A review copy of Button Men was provided by Cheapass Games. We would like to thank Cheapass Games for supporting our blog. All thoughts, comments, and pictures herein are our own.
I’m not sure if this has ever come up in our conversations before, but I am a teacher, and recently I came upon a bit of a problem in my classroom. The math curriculum that we have been following this year came to an end, but the school year still had two weeks left! I was left with ten days of planning to do, 10 days of trying to fill an hour and 25 minutes of math for a room full of 6 and 7 year olds. In my mind, this problem only had one solution, games! Math game, of course.
The first day I pulled together some review materials, and then brought out some dice. Each student got two D6’s, they were to roll them and then create , and solve, an addition problem, and a subtraction problem for their rolls. The kids loved it. And that got my mind turning. I had recently received a copy of Button Men: Beat People Up by Cheapass Games . Designed by James Ernest, this dice game is quick, easy, and very mathy (it’s a word, I promise, I’m a teacher, remember?). So I packed up my copy and headed to the classroom. What happened next was epic.
I taught the kids how to play, just like this. Each player choose a character card, the base game contains 48 to choose from, more than enough for each student to have their own character. The cards dictate which dice each player receives. The game includes black and white dice that range from d4’s to d20’s. Each player then rolls their dice, all of them. The player with the lowest value goes first, and chooses which of their opponents die they wish to capture. Capturing dice can be done in one of two ways. You can use one of your die of equal or higher value or you can use the sum (see? mathy!) of multiple dice to capture an opponents die of the exact value of the sum. If one of those two conditions are met, the die is captured, and the capturing die is rerolled and placed back into play. Captured dice are out of the game, or round, and will be used for scoring later. Play goes back and forth until no more dice can be captured. Scoring is easy too! Players score the sum of the size of dice they have captured (a d4= 4 points) plus half the sum of any dice remaining in front of them, ones that were not captured.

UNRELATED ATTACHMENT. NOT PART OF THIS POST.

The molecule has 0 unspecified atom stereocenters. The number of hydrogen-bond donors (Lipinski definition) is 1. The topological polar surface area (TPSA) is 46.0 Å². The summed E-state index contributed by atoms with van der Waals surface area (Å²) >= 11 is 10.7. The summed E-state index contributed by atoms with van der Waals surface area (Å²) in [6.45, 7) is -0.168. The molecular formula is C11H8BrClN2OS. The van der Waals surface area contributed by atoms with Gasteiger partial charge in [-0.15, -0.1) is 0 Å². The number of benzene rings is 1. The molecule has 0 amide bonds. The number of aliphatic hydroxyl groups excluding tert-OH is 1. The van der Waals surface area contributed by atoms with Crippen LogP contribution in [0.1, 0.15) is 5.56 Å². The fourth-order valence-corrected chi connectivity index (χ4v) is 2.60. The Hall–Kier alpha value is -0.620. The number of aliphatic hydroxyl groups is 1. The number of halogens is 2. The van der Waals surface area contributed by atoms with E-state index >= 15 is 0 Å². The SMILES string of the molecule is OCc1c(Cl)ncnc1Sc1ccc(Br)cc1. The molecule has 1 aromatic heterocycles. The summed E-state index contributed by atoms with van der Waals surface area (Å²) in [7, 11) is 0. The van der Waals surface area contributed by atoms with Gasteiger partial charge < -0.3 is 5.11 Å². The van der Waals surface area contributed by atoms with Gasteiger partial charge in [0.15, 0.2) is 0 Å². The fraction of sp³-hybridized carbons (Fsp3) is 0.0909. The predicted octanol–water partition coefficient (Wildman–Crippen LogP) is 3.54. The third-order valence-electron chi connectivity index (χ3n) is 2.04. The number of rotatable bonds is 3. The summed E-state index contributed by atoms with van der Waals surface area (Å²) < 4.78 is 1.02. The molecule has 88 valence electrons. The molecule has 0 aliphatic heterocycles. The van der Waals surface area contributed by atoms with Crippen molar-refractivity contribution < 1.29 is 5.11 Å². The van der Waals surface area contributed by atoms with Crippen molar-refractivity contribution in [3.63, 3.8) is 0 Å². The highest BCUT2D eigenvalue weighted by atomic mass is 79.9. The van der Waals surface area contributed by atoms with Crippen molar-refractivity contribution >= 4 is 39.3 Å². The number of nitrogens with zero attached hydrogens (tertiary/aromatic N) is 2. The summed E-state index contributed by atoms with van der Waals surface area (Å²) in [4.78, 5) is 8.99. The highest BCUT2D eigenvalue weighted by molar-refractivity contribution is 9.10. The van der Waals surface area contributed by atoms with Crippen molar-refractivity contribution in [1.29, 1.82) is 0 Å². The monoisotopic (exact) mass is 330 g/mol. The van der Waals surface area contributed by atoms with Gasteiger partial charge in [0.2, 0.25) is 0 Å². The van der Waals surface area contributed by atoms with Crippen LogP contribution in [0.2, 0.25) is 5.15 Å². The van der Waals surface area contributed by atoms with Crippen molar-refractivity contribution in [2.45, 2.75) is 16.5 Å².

The characters in Button Men also include special powers such as poison, shadow, and rush die, but for the class I omitted these rules. However, I think you can handle it, so I’ll tell you a little more about those die. Character cards that include a green circle on the front use poison die. Poison are bad news, they are worth negative points. Capture a poison die and it is worth half it’s size taken from your score, if you manage to keep one of your own, at the end of the game you lose the full size amount from your score. nasty, right? Shadow dice are depicted by blue circles on the character cards. This one is a bit tricky, they can capture dice greater than or equal to, BUT, cannot be greater than the attackers size. What??? For example, a shadow d8 that was rolled as 4 can only capture dice showing a number from 4 to 8. The last special power is the rush dice, shown as an orange circle on the character cards. You can use a rush die to capture two of your opponent’s dice, however, both dice must add up to exactly the number of the attacking die. Now you know why I kept it simple.